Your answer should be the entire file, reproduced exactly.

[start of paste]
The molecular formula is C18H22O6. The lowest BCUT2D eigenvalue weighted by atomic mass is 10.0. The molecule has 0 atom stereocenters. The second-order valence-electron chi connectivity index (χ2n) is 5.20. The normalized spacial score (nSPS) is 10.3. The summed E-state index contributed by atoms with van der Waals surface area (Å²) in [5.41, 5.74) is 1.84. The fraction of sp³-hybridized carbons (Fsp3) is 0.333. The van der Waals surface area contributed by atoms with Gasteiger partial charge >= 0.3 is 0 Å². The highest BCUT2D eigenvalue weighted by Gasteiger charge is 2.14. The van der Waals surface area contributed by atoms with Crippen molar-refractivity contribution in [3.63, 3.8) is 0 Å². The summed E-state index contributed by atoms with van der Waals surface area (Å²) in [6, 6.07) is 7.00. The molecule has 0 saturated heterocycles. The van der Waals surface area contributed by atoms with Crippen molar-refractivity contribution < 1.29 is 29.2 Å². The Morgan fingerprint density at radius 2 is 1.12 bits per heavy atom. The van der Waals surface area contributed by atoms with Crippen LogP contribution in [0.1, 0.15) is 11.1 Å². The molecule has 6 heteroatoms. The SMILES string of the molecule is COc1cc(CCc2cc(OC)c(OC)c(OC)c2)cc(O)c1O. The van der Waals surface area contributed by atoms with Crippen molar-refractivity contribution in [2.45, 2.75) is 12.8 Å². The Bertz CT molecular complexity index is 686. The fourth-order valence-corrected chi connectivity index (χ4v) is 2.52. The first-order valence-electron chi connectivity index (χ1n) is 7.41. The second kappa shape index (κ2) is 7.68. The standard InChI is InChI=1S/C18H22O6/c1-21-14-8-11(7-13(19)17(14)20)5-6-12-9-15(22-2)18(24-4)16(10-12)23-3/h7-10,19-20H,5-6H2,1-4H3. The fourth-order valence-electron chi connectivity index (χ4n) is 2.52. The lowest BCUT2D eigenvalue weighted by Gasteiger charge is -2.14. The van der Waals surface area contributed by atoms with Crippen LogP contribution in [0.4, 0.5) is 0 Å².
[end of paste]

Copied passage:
The molecular formula is C18H22O6. The lowest BCUT2D eigenvalue weighted by atomic mass is 10.0. The molecule has 0 atom stereocenters. The second-order valence-electron chi connectivity index (χ2n) is 5.20. The normalized spacial score (nSPS) is 10.3. The summed E-state index contributed by atoms with van der Waals surface area (Å²) in [5.41, 5.74) is 1.84. The fraction of sp³-hybridized carbons (Fsp3) is 0.333. The van der Waals surface area contributed by atoms with Gasteiger partial charge >= 0.3 is 0 Å². The highest BCUT2D eigenvalue weighted by Gasteiger charge is 2.14. The van der Waals surface area contributed by atoms with Crippen molar-refractivity contribution in [3.63, 3.8) is 0 Å². The summed E-state index contributed by atoms with van der Waals surface area (Å²) in [6, 6.07) is 7.00. The molecule has 0 saturated heterocycles. The van der Waals surface area contributed by atoms with Crippen molar-refractivity contribution < 1.29 is 29.2 Å². The Morgan fingerprint density at radius 2 is 1.12 bits per heavy atom. The van der Waals surface area contributed by atoms with Crippen LogP contribution in [0.1, 0.15) is 11.1 Å². The molecule has 6 heteroatoms. The SMILES string of the molecule is COc1cc(CCc2cc(OC)c(OC)c(OC)c2)cc(O)c1O. The van der Waals surface area contributed by atoms with Crippen molar-refractivity contribution in [2.45, 2.75) is 12.8 Å². The Bertz CT molecular complexity index is 686. The fourth-order valence-corrected chi connectivity index (χ4v) is 2.52. The first-order valence-electron chi connectivity index (χ1n) is 7.41. The second kappa shape index (κ2) is 7.68. The standard InChI is InChI=1S/C18H22O6/c1-21-14-8-11(7-13(19)17(14)20)5-6-12-9-15(22-2)18(24-4)16(10-12)23-3/h7-10,19-20H,5-6H2,1-4H3. The fourth-order valence-electron chi connectivity index (χ4n) is 2.52. The lowest BCUT2D eigenvalue weighted by Gasteiger charge is -2.14. The van der Waals surface area contributed by atoms with Crippen LogP contribution in [0.4, 0.5) is 0 Å².